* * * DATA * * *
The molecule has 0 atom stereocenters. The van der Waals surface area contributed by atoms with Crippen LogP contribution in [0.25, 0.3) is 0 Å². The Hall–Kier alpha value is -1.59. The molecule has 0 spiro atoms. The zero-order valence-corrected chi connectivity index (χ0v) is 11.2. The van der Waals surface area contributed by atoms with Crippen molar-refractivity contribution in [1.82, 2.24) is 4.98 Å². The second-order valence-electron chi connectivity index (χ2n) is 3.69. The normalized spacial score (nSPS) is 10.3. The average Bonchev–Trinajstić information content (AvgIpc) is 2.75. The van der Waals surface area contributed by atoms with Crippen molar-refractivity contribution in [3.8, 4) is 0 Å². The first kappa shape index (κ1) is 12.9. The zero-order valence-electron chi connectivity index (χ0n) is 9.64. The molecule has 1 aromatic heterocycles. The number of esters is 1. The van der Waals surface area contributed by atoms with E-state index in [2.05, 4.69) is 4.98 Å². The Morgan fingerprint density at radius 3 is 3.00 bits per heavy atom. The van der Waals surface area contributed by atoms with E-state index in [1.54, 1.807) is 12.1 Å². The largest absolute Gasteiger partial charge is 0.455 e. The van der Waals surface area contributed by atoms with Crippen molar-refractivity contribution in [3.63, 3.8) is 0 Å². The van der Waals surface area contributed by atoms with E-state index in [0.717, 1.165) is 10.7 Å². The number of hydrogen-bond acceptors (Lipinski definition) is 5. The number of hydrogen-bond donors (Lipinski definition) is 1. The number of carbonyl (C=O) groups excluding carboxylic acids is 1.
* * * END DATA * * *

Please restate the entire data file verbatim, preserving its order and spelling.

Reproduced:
The molecule has 0 atom stereocenters. The van der Waals surface area contributed by atoms with Crippen LogP contribution in [0.25, 0.3) is 0 Å². The Hall–Kier alpha value is -1.59. The molecule has 0 spiro atoms. The zero-order valence-corrected chi connectivity index (χ0v) is 11.2. The van der Waals surface area contributed by atoms with Crippen molar-refractivity contribution in [1.82, 2.24) is 4.98 Å². The second-order valence-electron chi connectivity index (χ2n) is 3.69. The normalized spacial score (nSPS) is 10.3. The average Bonchev–Trinajstić information content (AvgIpc) is 2.75. The van der Waals surface area contributed by atoms with Crippen molar-refractivity contribution in [3.8, 4) is 0 Å². The first kappa shape index (κ1) is 12.9. The zero-order valence-electron chi connectivity index (χ0n) is 9.64. The molecule has 1 aromatic heterocycles. The number of esters is 1. The van der Waals surface area contributed by atoms with E-state index in [2.05, 4.69) is 4.98 Å². The Morgan fingerprint density at radius 3 is 3.00 bits per heavy atom. The van der Waals surface area contributed by atoms with E-state index in [1.54, 1.807) is 12.1 Å². The largest absolute Gasteiger partial charge is 0.455 e. The van der Waals surface area contributed by atoms with Crippen molar-refractivity contribution in [3.63, 3.8) is 0 Å². The van der Waals surface area contributed by atoms with E-state index in [0.717, 1.165) is 10.7 Å². The number of hydrogen-bond acceptors (Lipinski definition) is 5. The number of hydrogen-bond donors (Lipinski definition) is 1. The number of carbonyl (C=O) groups excluding carboxylic acids is 1.